Text from Wikipedia - the free encyclopaedia,
unless otherwise stated.
Reredos (Altar Screen),
Church of Our Lady and Saint Thomas of Canterbury,
Wymondham Abbey, Norfolk, England.
With Tester (above) and Rood Figures (above the Tester),
designed by Sir Ninian Comper, 1922.
Date: 1922 (object created);
27 February 2007 (original Upload Date).
Source: Transferred from en.wikipedia;
Author: Sir Ninian Comper (creator of the object);
Photographer and Original Uploader: Richard Barton-Wood.
Attribution: Richard Barton-Wood.
Wymondham Abbey (pronounced Windham) is the Anglican Parish Church for the Town of Wymondham, in Norfolk, England. The Church is Dedicated to Our Lady and Saint Thomas of Canterbury. Today, the Abbey serves as the Parish Church of Wymondham, but it started life as a Benedictine Priory.
The Monastery was Founded, in 1107, by William d'Aubigny, Chief Butler to King Henry I. William was a prominent Norfolk landowner, with Estates in Wymondham and nearby New Buckenham. The d'Albini (or d'Aubigny) family originated from Saint Martin d'Aubigny, in Normandy. Later, the Founder's son, William d'Aubigny, 1st Earl of Arundel, in 1174, Founded Becket's Chapel, close by in the town, to be served by two Monks from the Priory.
William d'Albini's Monastery was a Dependency of The Benedictine Monastery at Saint Alban's, where his uncle, Richard, was Abbot. Wymondham Priory was relatively small, initially for some twelve Benedictine Monks, but grew in influence and wealth over the coming Centuries. Disputes between the Wymondham Monks and Saint Alban's Monks were quite common, and, in 1448, following a successful Petition to the King, the Pope granted Wymondham the Right to become an Abbey in its own Right. A notable Abbot was Thomas Walsingham.
The Monastery Church was completed by about 1130, and, originally, was Dedicated to The Virgin Mary. Later, following the murder of Saint Thomas Becket in 1170, Becket's name was added to the Dedication. A modern icon Panel, by the late Rev. David Hunter, is on display in the Church and tells the story of Thomas's life in pictures.
In 1174, the Founder's son, also called William d'Aubigny, established a Chapel in the Town, dedicated to Becket, and served by two Monks from the Priory. The Church was originally Cruciform in shape, with a Central Tower and Twin West Towers. When it was built, Stone, from Caen, in Normandy, was shipped specially across The English Channel to face the walls.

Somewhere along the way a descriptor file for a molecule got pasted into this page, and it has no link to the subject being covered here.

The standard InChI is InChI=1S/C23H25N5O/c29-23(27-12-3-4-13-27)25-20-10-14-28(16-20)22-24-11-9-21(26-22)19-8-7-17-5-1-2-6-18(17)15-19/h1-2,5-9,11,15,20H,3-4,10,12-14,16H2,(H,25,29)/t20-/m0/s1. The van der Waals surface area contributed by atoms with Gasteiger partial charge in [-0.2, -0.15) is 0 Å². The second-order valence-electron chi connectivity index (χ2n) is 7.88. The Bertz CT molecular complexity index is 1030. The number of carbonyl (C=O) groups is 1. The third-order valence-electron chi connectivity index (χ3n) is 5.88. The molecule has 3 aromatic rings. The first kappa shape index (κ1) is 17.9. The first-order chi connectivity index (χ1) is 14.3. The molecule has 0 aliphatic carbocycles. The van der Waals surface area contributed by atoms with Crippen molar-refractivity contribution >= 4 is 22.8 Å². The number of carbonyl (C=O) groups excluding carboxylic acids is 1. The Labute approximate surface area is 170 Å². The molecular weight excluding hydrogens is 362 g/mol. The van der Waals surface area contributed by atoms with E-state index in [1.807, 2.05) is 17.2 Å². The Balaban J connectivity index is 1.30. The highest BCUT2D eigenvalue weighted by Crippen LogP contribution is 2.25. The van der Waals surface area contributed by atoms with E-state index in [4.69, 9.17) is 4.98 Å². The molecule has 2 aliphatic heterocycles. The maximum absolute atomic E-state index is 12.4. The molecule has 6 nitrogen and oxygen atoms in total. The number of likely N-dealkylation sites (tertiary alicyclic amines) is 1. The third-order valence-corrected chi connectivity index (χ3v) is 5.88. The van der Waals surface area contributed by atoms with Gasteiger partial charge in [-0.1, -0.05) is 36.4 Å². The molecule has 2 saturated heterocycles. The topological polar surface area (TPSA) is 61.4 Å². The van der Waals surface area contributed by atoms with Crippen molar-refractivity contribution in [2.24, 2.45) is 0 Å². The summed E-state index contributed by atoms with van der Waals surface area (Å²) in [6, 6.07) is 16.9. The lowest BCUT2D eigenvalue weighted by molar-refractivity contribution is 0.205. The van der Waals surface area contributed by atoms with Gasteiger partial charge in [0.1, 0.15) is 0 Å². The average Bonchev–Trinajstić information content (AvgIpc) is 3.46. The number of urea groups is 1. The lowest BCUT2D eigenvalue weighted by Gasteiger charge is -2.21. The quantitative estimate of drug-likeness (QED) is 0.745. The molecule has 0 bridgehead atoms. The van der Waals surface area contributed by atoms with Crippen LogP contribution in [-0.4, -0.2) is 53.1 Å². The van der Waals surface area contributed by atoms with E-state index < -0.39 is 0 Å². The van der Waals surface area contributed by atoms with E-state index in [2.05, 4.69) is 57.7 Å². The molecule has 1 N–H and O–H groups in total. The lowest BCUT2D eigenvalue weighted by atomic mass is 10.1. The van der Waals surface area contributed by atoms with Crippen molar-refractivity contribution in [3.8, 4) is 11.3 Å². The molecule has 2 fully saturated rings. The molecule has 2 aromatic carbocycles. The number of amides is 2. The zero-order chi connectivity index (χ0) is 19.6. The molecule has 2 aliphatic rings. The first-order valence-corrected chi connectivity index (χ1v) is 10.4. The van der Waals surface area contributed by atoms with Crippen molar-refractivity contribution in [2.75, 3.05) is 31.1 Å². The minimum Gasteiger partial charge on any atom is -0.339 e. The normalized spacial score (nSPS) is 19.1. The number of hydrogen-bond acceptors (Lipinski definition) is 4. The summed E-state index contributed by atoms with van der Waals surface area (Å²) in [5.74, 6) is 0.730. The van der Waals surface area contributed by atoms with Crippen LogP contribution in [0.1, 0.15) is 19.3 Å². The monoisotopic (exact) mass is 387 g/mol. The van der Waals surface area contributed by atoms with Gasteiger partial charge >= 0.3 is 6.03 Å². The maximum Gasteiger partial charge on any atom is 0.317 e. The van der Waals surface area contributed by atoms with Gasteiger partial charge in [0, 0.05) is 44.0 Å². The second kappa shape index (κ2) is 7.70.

The Central Tower was rebuilt, in about 1376, with a tall Octagonal Tower (now ruined), which held the Monks' Bells. In 1447, work on a much taller, single West Tower, began. This replaced the original Norman Towers and held the Townspeople's Bells.
From the start, the Church had been divided between Monks' and Townspeople's areas, with the Nave and North Aisle serving as Parish Church for the Town (as it still is). This, too, was, from time to time, the cause of disputes which occasionally erupted into lawlessness, though the Vicar of Wymondham was appointed by the Abbot.
King Henry VIII's Dissolution of the Monasteries brought about the closure of Wymondham Abbey, which was surrendered to the King in 1538. The Monks had, apparently willingly, already signed The Oath of Supremacy, and were given generous pensions - Elisha Ferrers, the last Abbot, became Vicar of Wymondham (the fine 16th-Century Sedilia, on the South Side of the Chancel, is said to be his Memorial).
The years following The Dissolution saw the gradual demolition of the Monastic buildings for re-use of the Stone. The Eastern End of the Church (blocked off from the Nave by a solid wall since about 1385) was destroyed, leaving the present Church (at 70 m.) only about half its original length. Repairs to the Church were carried out following Queen Elizabeth I's visit in 1573 (date and initials may be seen on Exterior Stonework).
Notable features of the Church are the Twin Towers (a landmark for miles around), the Norman Nave, the splendid 15th-Century Angel Roof in the Nave and fine North Aisle Roof. The Church is also remarkable for its high-quality fittings, such as the 1783 Organ, by James Davis, and 1810 Chamber Organ (also by James Davis) and the splendid Gilded Reredos (or Altar Screen), one of the largest works of Sir Ninian Comper.
This was Dedicated in 1921, as a War Memorial, though the Gilding was not finished until 1934. Note, also, the Early-Tudor terracotta Sedilia (see, above), the Georgian Candelabrum and Royal Arms of George II, the Carved Mediaeval Font, with modern Gilded Font Cover, and many smaller features, such as Angels, Musicians and figures, Carved on the Roof Timbers and Corbels. The West Tower houses a Peal of ten Bells, re-cast and re-hung in 1967. Hung in The Bell Tower, are six well-preserved 18th-Century Hatchments.
[Editor: A Funerary Hatchment is a depiction, within a Black Lozenge-Shaped Frame, generally on a Black (Sable) background, of a deceased's Heraldic Achievement, that is to say, the Escutcheon showing the Arms, together with the Crest and Supporters of his Family or Person. Regimental Colours, and other Military or Naval Emblems, are sometimes placed behind the Arms of Military or Naval Officers.
Such Funerary Hatchments, generally therefore restricted in use to Members of the Nobility or Armigerous Gentry, used to be hung on the wall of a deceased person's house, and was later transferred to the Parish Church, often within the Family Chapel, therein, which appertained to the Manor House, the family occupying which, generally, being Lord of the Manor, held the Advowson (or Patronage) of the Church. In Germany, the approximate equivalent is a Totenschild, literally "Death Shield".]